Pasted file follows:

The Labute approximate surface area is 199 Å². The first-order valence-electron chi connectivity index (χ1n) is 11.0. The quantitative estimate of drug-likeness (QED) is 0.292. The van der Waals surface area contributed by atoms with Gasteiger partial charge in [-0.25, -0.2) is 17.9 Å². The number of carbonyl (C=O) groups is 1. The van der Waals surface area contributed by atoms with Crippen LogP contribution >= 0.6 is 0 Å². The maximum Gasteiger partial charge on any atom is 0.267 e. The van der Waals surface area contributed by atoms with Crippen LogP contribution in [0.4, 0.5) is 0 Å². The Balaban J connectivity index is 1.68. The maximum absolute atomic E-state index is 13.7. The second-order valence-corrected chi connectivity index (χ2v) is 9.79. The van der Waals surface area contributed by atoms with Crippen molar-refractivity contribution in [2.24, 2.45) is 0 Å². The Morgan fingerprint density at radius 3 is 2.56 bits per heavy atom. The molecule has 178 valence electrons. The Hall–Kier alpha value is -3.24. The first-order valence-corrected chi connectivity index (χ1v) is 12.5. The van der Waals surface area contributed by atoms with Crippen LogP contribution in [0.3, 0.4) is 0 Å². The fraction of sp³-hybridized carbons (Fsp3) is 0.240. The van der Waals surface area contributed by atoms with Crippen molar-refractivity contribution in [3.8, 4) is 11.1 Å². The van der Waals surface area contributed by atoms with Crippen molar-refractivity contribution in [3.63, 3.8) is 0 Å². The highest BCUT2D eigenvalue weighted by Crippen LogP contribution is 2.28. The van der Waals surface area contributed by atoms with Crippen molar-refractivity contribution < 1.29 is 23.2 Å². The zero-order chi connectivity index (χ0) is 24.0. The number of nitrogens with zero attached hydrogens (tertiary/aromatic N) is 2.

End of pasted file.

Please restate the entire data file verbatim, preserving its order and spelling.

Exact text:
The Labute approximate surface area is 199 Å². The first-order valence-electron chi connectivity index (χ1n) is 11.0. The quantitative estimate of drug-likeness (QED) is 0.292. The van der Waals surface area contributed by atoms with Gasteiger partial charge in [-0.25, -0.2) is 17.9 Å². The number of carbonyl (C=O) groups is 1. The van der Waals surface area contributed by atoms with Crippen LogP contribution >= 0.6 is 0 Å². The maximum Gasteiger partial charge on any atom is 0.267 e. The van der Waals surface area contributed by atoms with Crippen LogP contribution in [0.4, 0.5) is 0 Å². The Balaban J connectivity index is 1.68. The maximum absolute atomic E-state index is 13.7. The second-order valence-corrected chi connectivity index (χ2v) is 9.79. The van der Waals surface area contributed by atoms with Crippen molar-refractivity contribution in [2.24, 2.45) is 0 Å². The Morgan fingerprint density at radius 3 is 2.56 bits per heavy atom. The molecule has 178 valence electrons. The Hall–Kier alpha value is -3.24. The first-order valence-corrected chi connectivity index (χ1v) is 12.5. The van der Waals surface area contributed by atoms with Crippen LogP contribution in [0.3, 0.4) is 0 Å². The fraction of sp³-hybridized carbons (Fsp3) is 0.240. The van der Waals surface area contributed by atoms with Crippen molar-refractivity contribution in [3.8, 4) is 11.1 Å². The van der Waals surface area contributed by atoms with Crippen molar-refractivity contribution in [3.63, 3.8) is 0 Å². The highest BCUT2D eigenvalue weighted by Crippen LogP contribution is 2.28. The van der Waals surface area contributed by atoms with Crippen molar-refractivity contribution < 1.29 is 23.2 Å². The zero-order chi connectivity index (χ0) is 24.0. The number of nitrogens with zero attached hydrogens (tertiary/aromatic N) is 2.